Photo illustration by Dennis Schroeder, NREL
By Phil Pienkos, NREL
When it comes to sustainability in the coffee supply chain, industry members have been finding creative ways to conserve on every level, from the farm to the coffee shop. But what happens to the grounds after the coffee’s brewed?
Many coffee shops already have composting programs, but what if there were a way, not only to divert used grounds from the landfill, but to use those grounds to produce energy? Research at the National Renewable Energy Laboratory (NREL) is exploring this question — and is starting to see some exciting developments with help from the coffee industry.
2017 was a big year for coffee.
What – and where – we drink is changing. Specialty trends moved into the mainstream, from the cold brew craze to the rise of RTD. Today, consumers have unprecedented control to customize their beverage, from unique flavors to nutrition-driven additives (oat milk, anyone?).
To reflect how these changes are reshaping our industry, the NCA even added a new “gourmet” category to our National Coffee Drinking Trends report.
Yet at the same time, the fundamentals of coffee remain as relevant as ever. Whether you’re a brewing beginner or a brilliant barista, understanding the basics of what makes a quality cup is still crucial to developing and refining new brew methods and flavors. For instance: Extraction will always be a factor, and your equipment needs to be clean.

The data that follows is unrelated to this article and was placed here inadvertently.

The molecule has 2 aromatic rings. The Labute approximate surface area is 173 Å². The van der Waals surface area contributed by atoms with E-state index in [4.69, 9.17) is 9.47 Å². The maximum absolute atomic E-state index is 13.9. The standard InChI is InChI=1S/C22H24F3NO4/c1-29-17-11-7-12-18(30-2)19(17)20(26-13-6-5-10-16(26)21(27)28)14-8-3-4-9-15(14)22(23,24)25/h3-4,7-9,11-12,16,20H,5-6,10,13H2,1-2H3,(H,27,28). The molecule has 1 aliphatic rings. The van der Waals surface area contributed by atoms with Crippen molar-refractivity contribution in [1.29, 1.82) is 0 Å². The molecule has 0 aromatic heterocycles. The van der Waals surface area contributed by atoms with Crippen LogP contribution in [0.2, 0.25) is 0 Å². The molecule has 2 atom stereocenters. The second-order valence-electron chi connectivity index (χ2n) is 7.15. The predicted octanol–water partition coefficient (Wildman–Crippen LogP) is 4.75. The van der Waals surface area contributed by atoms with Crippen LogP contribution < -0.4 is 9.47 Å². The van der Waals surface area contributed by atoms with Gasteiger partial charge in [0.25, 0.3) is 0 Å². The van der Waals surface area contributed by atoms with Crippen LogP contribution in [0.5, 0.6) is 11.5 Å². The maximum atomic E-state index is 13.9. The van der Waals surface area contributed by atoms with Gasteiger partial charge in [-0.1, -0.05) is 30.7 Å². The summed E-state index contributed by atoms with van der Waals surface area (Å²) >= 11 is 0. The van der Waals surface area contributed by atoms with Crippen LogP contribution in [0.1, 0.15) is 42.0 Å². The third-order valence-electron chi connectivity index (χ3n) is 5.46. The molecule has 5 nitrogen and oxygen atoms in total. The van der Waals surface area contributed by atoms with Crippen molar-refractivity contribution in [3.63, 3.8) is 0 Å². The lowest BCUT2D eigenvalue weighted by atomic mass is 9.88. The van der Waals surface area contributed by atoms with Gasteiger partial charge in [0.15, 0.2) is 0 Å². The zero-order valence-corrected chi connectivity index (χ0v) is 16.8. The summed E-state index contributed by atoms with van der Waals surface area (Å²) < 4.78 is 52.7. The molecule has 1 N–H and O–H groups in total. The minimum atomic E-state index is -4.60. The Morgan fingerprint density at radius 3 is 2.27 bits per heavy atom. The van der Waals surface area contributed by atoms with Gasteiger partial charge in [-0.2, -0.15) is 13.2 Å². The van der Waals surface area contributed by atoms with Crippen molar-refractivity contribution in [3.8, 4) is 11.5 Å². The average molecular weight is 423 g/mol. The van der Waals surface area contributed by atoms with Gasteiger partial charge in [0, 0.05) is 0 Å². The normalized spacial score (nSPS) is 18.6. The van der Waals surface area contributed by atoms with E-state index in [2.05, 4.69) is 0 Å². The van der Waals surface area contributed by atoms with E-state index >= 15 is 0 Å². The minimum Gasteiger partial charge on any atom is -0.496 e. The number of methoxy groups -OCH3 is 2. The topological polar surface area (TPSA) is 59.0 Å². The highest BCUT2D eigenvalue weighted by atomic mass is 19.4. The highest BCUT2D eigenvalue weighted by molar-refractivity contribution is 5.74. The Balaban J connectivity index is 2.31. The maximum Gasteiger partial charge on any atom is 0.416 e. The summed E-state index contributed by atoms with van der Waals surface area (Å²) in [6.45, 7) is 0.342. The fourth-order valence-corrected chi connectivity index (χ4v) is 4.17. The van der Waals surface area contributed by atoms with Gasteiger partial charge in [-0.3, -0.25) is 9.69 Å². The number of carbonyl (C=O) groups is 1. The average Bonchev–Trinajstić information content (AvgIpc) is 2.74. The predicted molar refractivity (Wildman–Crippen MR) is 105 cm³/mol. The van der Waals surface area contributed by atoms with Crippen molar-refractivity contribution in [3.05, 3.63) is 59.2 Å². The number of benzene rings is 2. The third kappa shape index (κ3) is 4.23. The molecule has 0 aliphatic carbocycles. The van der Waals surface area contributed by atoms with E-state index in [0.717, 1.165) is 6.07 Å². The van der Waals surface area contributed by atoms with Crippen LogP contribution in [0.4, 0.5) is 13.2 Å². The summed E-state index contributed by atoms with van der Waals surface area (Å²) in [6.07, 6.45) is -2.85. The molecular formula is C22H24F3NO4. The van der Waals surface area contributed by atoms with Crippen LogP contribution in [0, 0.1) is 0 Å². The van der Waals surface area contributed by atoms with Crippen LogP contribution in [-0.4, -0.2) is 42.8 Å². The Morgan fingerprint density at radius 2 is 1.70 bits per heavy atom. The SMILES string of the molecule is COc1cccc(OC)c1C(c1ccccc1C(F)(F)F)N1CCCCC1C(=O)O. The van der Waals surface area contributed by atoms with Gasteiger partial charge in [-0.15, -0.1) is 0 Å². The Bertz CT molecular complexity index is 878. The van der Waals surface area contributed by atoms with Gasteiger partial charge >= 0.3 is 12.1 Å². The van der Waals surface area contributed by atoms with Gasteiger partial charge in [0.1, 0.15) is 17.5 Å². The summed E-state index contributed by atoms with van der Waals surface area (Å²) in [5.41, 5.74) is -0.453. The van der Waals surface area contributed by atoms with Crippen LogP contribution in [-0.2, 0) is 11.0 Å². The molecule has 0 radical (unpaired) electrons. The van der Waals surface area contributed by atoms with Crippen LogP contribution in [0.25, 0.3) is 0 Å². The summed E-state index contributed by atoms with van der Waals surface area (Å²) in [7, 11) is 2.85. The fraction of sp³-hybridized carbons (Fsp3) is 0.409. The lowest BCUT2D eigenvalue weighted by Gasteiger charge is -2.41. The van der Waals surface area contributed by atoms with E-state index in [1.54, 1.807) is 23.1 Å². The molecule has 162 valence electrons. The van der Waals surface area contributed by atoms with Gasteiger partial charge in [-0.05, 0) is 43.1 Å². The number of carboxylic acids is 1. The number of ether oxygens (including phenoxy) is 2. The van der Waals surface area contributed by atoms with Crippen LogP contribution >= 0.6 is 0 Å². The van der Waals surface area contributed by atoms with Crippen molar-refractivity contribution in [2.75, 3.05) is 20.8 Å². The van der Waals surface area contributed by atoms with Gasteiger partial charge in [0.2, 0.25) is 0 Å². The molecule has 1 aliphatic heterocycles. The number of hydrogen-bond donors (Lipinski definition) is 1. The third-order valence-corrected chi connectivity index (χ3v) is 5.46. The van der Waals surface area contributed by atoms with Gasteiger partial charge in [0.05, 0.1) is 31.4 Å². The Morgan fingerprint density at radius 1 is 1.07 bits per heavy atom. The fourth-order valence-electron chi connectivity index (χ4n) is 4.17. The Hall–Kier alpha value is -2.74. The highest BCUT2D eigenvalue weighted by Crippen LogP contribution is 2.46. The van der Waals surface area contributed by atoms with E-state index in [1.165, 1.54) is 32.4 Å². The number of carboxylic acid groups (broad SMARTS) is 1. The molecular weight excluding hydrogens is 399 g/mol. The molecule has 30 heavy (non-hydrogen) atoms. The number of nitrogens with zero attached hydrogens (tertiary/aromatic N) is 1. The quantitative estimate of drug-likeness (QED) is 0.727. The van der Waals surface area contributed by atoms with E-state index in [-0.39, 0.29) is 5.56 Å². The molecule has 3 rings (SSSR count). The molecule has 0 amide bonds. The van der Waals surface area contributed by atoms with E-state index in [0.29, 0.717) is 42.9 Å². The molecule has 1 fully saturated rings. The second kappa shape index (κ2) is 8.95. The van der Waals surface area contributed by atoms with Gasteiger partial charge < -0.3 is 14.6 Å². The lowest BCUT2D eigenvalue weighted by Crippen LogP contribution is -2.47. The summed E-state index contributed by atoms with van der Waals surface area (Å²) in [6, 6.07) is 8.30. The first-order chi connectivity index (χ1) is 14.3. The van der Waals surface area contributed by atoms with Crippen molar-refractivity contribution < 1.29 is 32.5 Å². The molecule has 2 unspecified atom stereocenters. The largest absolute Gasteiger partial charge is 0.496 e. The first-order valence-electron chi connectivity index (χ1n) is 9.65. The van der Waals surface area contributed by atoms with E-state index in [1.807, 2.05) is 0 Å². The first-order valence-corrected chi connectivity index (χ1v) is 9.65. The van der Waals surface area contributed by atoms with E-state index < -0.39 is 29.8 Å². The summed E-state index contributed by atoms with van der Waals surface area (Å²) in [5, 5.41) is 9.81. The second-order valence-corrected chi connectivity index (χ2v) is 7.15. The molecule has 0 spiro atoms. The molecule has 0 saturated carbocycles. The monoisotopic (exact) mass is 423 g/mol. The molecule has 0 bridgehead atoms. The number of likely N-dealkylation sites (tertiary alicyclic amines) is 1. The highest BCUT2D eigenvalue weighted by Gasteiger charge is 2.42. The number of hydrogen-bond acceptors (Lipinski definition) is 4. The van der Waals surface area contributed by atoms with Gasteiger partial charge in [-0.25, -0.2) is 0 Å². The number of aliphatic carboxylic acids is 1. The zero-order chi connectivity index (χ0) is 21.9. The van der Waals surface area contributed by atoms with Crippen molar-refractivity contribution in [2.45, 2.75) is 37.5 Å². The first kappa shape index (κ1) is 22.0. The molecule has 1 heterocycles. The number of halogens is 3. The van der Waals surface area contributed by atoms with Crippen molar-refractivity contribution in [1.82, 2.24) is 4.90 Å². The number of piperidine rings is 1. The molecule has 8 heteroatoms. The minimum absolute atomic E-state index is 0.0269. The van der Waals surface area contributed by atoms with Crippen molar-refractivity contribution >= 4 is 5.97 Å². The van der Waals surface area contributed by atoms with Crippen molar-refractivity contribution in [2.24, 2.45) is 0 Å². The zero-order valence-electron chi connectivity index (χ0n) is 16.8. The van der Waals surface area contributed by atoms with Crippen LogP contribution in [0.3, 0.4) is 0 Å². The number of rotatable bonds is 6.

We’re looking forward to what the next year will bring – we’re seeing a lot of exciting new research on coffee and health, opportunities to improve industry best practices, and critical developments in sustainability.
But the New Year is also an opportunity to reflect on where we’ve been. Here are the most popular NCA blog posts in 2017, highlighting the importance of both innovation and tradition in the world of coffee.
“Extraction is arguably the most important and least understood aspect of coffee brewing,” says Barista Hustle’s Matt Perger in this guide on the topic.
Put simply, extraction is the method of pulling the flavor from your coffee beans. It’s the magic that turns water and beans into a beautiful beverage. As water passes through the grounds, it dissolves all sorts of compounds that end up in your cup.
But this is where things get tricky: As Food and Wine notes, “Some of those compounds taste great, but others are kind of nasty. To get the good ones, and the right amount of them, you need to properly extract your coffee, meaning that the water dissolves the right stuff, and the right amount of it.”
As a general rule, brewing methods with longer contact time require a coarser grind (and vice versa – your espresso should be very fine). If this seems like a lot to consider before your first cup of coffee, don’t worry.